Chloride: A Haunting Ghost Town In Arizona

Nestled in the heart of Mohave County, Arizona, lies Chloride, a town steeped in fascinating history and eerie legends. Like a ghostly apparition from the past, the remnants of the town’s mining heyday are a haunting reminder of a bygone era. Chloride’s abandoned buildings and rusted mine and mill equipment are a testament to the town’s once-thriving community, now reduced to a mere handful of residents.

Despite its eerie reputation, Chloride is a must-visit destination for those looking into Arizona’s rich mining history. Established in 1870, the town boomed with a population of 1500 people at the turn of the century and featured a brewery, general store, blacksmith, and several saloons.

Today, only a few residents remain, and the original buildings, mine, and mill remnants are a stark reminder of the town’s past. This article delves into Chloride’s history, notable buildings and residents, and the tragic events and legends that have made this ghost town a hauntingly unforgettable destination.

Key Takeaways

  • Chloride is a town in Mohave County, Arizona, known for its eerie legends and rich mining history.
  • The town’s economic activities centered around mining, with several mines operating in the area and one mine alone producing a total of $7.5 million by 1948.
  • Chloride has a reputation for being haunted, with many visitors reporting paranormal activity at places like the Monte Cristo Saloon and the Rock House.
  • Today, only a few residents remain in Chloride, and the town’s abandoned buildings and rusted mine and mill equipment serve as a haunting reminder of its mining heyday.

History and Establishment

Chloride is an Arizona ghost town that was established in 1870 and had a post office established in 1873, shut down, but reestablished in 1893.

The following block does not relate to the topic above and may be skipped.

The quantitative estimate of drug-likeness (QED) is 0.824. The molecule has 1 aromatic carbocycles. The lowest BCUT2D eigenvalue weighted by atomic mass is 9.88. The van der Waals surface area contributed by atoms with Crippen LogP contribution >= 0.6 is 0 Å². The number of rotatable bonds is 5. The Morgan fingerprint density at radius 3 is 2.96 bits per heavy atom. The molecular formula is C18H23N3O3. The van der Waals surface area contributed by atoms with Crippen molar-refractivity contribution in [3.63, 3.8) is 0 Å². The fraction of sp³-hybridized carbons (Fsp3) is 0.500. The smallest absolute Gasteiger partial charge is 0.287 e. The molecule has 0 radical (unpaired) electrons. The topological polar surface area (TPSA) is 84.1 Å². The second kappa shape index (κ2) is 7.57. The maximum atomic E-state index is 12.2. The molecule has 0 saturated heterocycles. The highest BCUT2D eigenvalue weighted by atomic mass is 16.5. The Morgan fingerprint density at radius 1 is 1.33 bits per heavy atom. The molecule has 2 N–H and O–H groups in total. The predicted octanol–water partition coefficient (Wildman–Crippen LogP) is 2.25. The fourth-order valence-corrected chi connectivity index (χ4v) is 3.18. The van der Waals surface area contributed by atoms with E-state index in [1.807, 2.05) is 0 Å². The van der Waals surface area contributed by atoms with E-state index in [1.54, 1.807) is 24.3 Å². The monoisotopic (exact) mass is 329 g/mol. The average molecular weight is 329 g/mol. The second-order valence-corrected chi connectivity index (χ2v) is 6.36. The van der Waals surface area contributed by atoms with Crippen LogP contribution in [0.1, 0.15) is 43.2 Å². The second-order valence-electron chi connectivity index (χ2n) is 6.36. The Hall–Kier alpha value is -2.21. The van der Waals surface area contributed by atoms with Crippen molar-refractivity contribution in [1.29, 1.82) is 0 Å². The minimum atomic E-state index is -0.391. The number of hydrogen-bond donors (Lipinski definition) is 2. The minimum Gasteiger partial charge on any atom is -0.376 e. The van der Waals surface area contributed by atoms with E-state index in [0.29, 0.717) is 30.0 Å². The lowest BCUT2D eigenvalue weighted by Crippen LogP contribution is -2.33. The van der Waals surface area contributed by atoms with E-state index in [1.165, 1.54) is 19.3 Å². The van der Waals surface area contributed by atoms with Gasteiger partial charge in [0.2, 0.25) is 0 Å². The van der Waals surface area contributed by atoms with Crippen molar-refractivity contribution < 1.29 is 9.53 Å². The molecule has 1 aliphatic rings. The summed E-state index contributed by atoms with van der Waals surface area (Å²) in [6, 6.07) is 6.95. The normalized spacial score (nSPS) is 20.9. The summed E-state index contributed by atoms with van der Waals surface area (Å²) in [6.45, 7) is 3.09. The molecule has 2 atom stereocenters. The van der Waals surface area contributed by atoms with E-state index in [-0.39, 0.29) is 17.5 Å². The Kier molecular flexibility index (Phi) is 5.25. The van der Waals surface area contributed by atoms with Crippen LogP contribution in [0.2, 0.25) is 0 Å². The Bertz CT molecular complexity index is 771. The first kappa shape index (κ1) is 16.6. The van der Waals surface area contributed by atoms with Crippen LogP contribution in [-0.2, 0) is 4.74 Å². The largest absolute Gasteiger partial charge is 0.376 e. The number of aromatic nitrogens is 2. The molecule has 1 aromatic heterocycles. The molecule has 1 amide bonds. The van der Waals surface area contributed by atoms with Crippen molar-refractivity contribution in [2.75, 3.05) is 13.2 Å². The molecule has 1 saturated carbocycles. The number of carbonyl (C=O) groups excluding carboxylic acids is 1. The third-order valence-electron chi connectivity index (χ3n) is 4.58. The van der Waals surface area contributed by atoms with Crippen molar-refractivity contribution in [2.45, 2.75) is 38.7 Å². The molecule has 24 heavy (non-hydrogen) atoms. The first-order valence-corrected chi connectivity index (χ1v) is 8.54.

Early settlers came to Chloride in search of silver and gold, which were abundant in the area. The town quickly grew and became a booming mining town, with a population of around 1500 people at the turn of the century.

The economic activities in Chloride centered around mining, with several mines operating in the area. One mine alone produced a total of $7.5 million by 1948.

In addition to mining, Chloride had a brewery, general store, blacksmith, and several saloons. Despite its remote location, Chloride was a bustling town with a thriving economy.

Notable Buildings and Residents

One notable building in this Mohave County community established in 1870 was a brewery, along with a general store, blacksmith, and several saloons. These buildings were typical of the old western towns that sprouted up during the mining boom.

However, one unique building in Chloride is the Rock House on Silver Sage Road. This house was built by a naval officer who was fascinated with mining. He built his home out of rocks but unfortunately met his demise in a mining accident. His property was eventually bought and turned into a house of ill-repute. Today, the Rock House still stands, but it is vacant.